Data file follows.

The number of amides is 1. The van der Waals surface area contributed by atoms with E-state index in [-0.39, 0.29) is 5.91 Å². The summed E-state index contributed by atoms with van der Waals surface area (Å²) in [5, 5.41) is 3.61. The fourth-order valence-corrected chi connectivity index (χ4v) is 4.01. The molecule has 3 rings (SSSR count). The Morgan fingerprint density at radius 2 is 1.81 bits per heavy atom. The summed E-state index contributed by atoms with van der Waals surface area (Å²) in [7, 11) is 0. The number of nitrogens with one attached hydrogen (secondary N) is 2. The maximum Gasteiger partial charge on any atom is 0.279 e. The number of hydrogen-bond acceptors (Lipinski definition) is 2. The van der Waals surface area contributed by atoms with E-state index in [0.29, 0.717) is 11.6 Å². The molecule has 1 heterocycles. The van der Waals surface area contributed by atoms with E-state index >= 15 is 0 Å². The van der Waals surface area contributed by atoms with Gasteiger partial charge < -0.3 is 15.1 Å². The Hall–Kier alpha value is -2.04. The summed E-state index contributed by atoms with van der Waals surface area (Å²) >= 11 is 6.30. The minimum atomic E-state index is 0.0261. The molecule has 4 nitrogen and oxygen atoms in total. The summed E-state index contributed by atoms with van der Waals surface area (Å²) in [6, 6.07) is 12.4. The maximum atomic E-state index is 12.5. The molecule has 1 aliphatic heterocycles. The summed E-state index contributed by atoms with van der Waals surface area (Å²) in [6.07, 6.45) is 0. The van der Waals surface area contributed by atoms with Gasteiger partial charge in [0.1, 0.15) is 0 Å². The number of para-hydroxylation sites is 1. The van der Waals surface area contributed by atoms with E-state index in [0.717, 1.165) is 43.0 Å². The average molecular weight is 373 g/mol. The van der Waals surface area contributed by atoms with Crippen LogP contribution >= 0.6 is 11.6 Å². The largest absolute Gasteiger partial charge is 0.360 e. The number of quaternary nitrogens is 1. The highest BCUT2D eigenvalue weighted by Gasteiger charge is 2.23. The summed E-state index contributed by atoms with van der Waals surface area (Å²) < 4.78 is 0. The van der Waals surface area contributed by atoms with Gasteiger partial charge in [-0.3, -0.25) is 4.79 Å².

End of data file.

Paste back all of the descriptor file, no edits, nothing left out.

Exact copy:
The number of amides is 1. The van der Waals surface area contributed by atoms with E-state index in [-0.39, 0.29) is 5.91 Å². The summed E-state index contributed by atoms with van der Waals surface area (Å²) in [5, 5.41) is 3.61. The fourth-order valence-corrected chi connectivity index (χ4v) is 4.01. The molecule has 3 rings (SSSR count). The Morgan fingerprint density at radius 2 is 1.81 bits per heavy atom. The summed E-state index contributed by atoms with van der Waals surface area (Å²) in [7, 11) is 0. The number of nitrogens with one attached hydrogen (secondary N) is 2. The maximum Gasteiger partial charge on any atom is 0.279 e. The number of hydrogen-bond acceptors (Lipinski definition) is 2. The van der Waals surface area contributed by atoms with E-state index in [0.29, 0.717) is 11.6 Å². The molecule has 1 heterocycles. The van der Waals surface area contributed by atoms with E-state index >= 15 is 0 Å². The van der Waals surface area contributed by atoms with Gasteiger partial charge < -0.3 is 15.1 Å². The Hall–Kier alpha value is -2.04. The summed E-state index contributed by atoms with van der Waals surface area (Å²) >= 11 is 6.30. The minimum atomic E-state index is 0.0261. The molecule has 4 nitrogen and oxygen atoms in total. The summed E-state index contributed by atoms with van der Waals surface area (Å²) in [6, 6.07) is 12.4. The maximum atomic E-state index is 12.5. The molecule has 1 aliphatic heterocycles. The summed E-state index contributed by atoms with van der Waals surface area (Å²) in [6.07, 6.45) is 0. The van der Waals surface area contributed by atoms with Gasteiger partial charge in [0.1, 0.15) is 0 Å². The number of para-hydroxylation sites is 1. The van der Waals surface area contributed by atoms with E-state index in [0.717, 1.165) is 43.0 Å². The average molecular weight is 373 g/mol. The van der Waals surface area contributed by atoms with Crippen LogP contribution >= 0.6 is 11.6 Å². The largest absolute Gasteiger partial charge is 0.360 e. The number of quaternary nitrogens is 1. The highest BCUT2D eigenvalue weighted by Gasteiger charge is 2.23. The summed E-state index contributed by atoms with van der Waals surface area (Å²) < 4.78 is 0. The van der Waals surface area contributed by atoms with Gasteiger partial charge in [-0.3, -0.25) is 4.79 Å².